Yeah I am happy with where the U=3PV comes from, but I'm still not sure anyone's answered the question I made this thread for? Although I still think that wikipedia derivation was wrong, I am more happy now with why the pressure and energy density only depend on the temperature. A radiation 'gas' is the state of an electromagnetic field that will be in equilibrium with a set of oscillating radiation emitters at a certain temperature, and an individual oscillator gets into equilibrium with the radiation gas when the energy density reaches a certain value, the size of the box that the oscillator is in shouldn't have anything to do with it.
That's how I'm thinking about it at the moment anyway, although I'd still be interested if someone could address this point properly. 


#10
Dec2411, 07:13 AM

PF Gold
P: 939

Surely the most significant difference between the photon gas in a constant temperature cylinder, and the gas of molecules in a cylinder is that the number of molecules is fixed, whereas the number of photons is not. Thus as the cylinder containing photons is expanded in volume, you get more photons, in such a way that the number per unit volume stays constant.
To see why the number per unit volume is the same, imagine two cylinders (cavities) at the same temperature, but having different volumes. Suppose they were joined by a very short pipe. If there were net passage of photons from one to the other, we'd violate the second law. So there's no net passage, which will be the case only if the number per unit volume is the same in the large and small container. 


#11
Dec2411, 06:10 PM

P: 757

This is derived using BoseEinstein statistics. See Schroeder pages 289292



#12
Dec2711, 01:07 PM

P: 87

As for that explanation, I'm not sure that explanation alone is a sufficient reason for why the number per unit volume doesn't depend on the volume. It does show that the density is the same in the large and small container, but they are joined, so the only volume that is relevant is the combined one. For instance, I don't see why your argument, if valid, would not apply to an ideal gas too, but in an ideal gas the density is really a function of volume only.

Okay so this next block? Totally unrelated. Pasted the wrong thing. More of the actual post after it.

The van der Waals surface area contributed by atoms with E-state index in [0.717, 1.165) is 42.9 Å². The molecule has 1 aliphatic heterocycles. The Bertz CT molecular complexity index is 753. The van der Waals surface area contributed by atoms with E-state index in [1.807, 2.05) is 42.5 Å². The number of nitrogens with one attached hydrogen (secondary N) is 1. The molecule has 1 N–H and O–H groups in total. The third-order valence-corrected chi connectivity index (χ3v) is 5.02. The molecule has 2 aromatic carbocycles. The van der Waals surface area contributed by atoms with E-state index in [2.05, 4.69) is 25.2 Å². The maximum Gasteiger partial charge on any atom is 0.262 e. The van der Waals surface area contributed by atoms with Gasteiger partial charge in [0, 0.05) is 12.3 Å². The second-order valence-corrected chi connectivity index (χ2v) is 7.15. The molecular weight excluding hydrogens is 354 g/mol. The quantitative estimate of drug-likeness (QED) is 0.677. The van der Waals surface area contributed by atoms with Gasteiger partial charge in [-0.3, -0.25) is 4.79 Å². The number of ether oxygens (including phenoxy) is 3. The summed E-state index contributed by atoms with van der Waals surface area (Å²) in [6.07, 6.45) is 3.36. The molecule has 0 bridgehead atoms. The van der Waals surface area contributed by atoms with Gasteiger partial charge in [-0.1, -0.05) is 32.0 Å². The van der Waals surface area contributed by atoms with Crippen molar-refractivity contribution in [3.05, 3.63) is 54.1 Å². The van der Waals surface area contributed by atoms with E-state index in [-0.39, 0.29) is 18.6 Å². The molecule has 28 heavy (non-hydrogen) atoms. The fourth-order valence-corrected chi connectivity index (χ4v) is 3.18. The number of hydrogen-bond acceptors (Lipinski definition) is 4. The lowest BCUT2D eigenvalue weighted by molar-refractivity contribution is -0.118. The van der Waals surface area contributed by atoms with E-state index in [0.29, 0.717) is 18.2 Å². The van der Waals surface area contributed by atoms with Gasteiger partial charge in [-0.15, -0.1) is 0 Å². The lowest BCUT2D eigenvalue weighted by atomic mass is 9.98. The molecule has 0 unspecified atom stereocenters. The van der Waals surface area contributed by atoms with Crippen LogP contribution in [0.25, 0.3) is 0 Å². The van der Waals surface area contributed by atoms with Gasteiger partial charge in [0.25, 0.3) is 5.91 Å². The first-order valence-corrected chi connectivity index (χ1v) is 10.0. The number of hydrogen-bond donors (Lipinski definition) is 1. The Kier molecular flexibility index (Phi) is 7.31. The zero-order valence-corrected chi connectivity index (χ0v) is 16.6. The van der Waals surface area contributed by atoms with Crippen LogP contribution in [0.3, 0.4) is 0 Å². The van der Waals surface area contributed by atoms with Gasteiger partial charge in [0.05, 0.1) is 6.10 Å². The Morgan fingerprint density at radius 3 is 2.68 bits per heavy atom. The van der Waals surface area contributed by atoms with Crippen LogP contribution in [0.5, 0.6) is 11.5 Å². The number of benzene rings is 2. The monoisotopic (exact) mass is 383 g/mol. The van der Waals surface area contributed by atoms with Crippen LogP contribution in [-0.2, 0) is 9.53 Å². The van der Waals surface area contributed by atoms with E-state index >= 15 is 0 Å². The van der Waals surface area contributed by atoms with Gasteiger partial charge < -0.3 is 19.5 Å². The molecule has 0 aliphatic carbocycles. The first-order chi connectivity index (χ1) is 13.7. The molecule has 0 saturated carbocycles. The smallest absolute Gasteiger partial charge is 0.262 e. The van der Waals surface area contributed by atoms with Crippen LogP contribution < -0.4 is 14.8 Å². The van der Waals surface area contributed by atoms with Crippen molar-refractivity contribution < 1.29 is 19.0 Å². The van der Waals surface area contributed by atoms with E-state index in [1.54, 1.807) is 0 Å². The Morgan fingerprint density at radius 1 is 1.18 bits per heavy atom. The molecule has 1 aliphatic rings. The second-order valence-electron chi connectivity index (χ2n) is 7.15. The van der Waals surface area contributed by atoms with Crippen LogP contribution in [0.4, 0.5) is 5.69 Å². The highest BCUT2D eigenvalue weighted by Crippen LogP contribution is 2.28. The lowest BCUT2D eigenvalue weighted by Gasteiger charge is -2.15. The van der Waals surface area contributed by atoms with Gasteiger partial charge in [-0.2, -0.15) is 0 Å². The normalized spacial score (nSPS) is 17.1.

#13
Dec2711, 07:21 PM

P: 757




#14
Dec2811, 02:57 AM

Sci Advisor
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P: 2,335

The original work by Planck is quite easy to understand. To express it in a modern way, he's counting normal modes of the em. field, i.e., a density of states in a particular way, which (to use modern terminology again) refers to BoseEinstein statistics. In some sense at this time this has been an ad hoc assumption without a clear foundation from other principles as is nowadays relativistic quantum field theory. Of course no such theory existed at the time, but quantum theory was born.
Planck got the law right, because beforehand he had excellent data, he could fit with the right function, now called Planck's Law. This has been a very well educated guess from a long and deep work to understand the exchange of electromagneticfield energy with matter. 


#15
Dec2811, 06:18 AM

P: 87

Also, can I just check, is there general agreement now then that the wikipedia derivation is incomplete? 


#16
Dec2811, 04:28 PM

P: 757

if you have a solid understanding of classical statistical mechanics (i.e. Boltzmann statistics) you can pick up the feel of boseeinstein / fermidirac statistics fairly quickly, even if you are not too familiar with QM.
Boltzmann derived his classical statistics from thermodynamics, but trying to understand Plank's work without QM is impossible. You can apply thermodynamics to the problem, all you'll get is the ultraviolet catastrophe 


#17
Dec2911, 08:55 AM

P: 87




#18
Jan2412, 08:01 PM

P: 533

I don't know how you get the equality using the first principle and the Helmholtz potential. I'd like to know it, I'm interested on this kind of manipulations to get the Maxwell relations, it seems useful. Would somebody explain that to me? I'd like to see some intermediate steps to get the equality.